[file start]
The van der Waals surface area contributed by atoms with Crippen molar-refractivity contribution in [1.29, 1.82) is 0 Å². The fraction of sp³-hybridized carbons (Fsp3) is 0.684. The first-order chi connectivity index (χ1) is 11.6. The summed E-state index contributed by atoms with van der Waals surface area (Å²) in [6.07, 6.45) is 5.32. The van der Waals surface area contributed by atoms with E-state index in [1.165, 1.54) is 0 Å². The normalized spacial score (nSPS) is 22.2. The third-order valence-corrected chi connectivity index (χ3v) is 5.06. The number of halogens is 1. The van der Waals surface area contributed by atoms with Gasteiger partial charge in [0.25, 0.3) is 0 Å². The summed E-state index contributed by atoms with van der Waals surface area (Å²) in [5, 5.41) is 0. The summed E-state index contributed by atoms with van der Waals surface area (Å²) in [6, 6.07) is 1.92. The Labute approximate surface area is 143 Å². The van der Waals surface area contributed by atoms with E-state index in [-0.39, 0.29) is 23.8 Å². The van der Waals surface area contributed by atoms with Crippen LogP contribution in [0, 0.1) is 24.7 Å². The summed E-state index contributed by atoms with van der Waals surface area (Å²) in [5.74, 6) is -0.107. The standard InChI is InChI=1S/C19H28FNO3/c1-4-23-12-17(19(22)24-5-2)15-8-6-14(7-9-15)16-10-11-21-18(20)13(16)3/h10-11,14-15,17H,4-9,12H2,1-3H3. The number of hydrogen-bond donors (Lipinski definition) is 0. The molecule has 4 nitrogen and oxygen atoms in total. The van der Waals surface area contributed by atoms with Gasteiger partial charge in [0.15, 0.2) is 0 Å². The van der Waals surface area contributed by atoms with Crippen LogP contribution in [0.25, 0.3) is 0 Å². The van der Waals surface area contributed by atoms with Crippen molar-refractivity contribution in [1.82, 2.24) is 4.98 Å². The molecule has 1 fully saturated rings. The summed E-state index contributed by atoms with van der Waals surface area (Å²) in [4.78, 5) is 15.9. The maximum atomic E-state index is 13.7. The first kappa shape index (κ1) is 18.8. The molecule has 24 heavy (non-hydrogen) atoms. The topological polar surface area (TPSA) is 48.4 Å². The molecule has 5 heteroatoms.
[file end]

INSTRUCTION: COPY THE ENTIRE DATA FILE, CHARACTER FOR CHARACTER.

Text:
The van der Waals surface area contributed by atoms with Crippen molar-refractivity contribution in [1.29, 1.82) is 0 Å². The fraction of sp³-hybridized carbons (Fsp3) is 0.684. The first-order chi connectivity index (χ1) is 11.6. The summed E-state index contributed by atoms with van der Waals surface area (Å²) in [6.07, 6.45) is 5.32. The van der Waals surface area contributed by atoms with E-state index in [1.165, 1.54) is 0 Å². The normalized spacial score (nSPS) is 22.2. The third-order valence-corrected chi connectivity index (χ3v) is 5.06. The number of halogens is 1. The van der Waals surface area contributed by atoms with Gasteiger partial charge in [0.25, 0.3) is 0 Å². The summed E-state index contributed by atoms with van der Waals surface area (Å²) in [5, 5.41) is 0. The summed E-state index contributed by atoms with van der Waals surface area (Å²) in [6, 6.07) is 1.92. The Labute approximate surface area is 143 Å². The van der Waals surface area contributed by atoms with E-state index in [-0.39, 0.29) is 23.8 Å². The van der Waals surface area contributed by atoms with Crippen LogP contribution in [0, 0.1) is 24.7 Å². The summed E-state index contributed by atoms with van der Waals surface area (Å²) in [5.74, 6) is -0.107. The standard InChI is InChI=1S/C19H28FNO3/c1-4-23-12-17(19(22)24-5-2)15-8-6-14(7-9-15)16-10-11-21-18(20)13(16)3/h10-11,14-15,17H,4-9,12H2,1-3H3. The number of hydrogen-bond donors (Lipinski definition) is 0. The molecule has 4 nitrogen and oxygen atoms in total. The van der Waals surface area contributed by atoms with Gasteiger partial charge in [0.15, 0.2) is 0 Å². The van der Waals surface area contributed by atoms with Crippen LogP contribution in [0.25, 0.3) is 0 Å². The van der Waals surface area contributed by atoms with Crippen molar-refractivity contribution in [1.82, 2.24) is 4.98 Å². The molecule has 1 fully saturated rings. The summed E-state index contributed by atoms with van der Waals surface area (Å²) in [4.78, 5) is 15.9. The maximum atomic E-state index is 13.7. The first kappa shape index (κ1) is 18.8. The molecule has 24 heavy (non-hydrogen) atoms. The topological polar surface area (TPSA) is 48.4 Å². The molecule has 5 heteroatoms.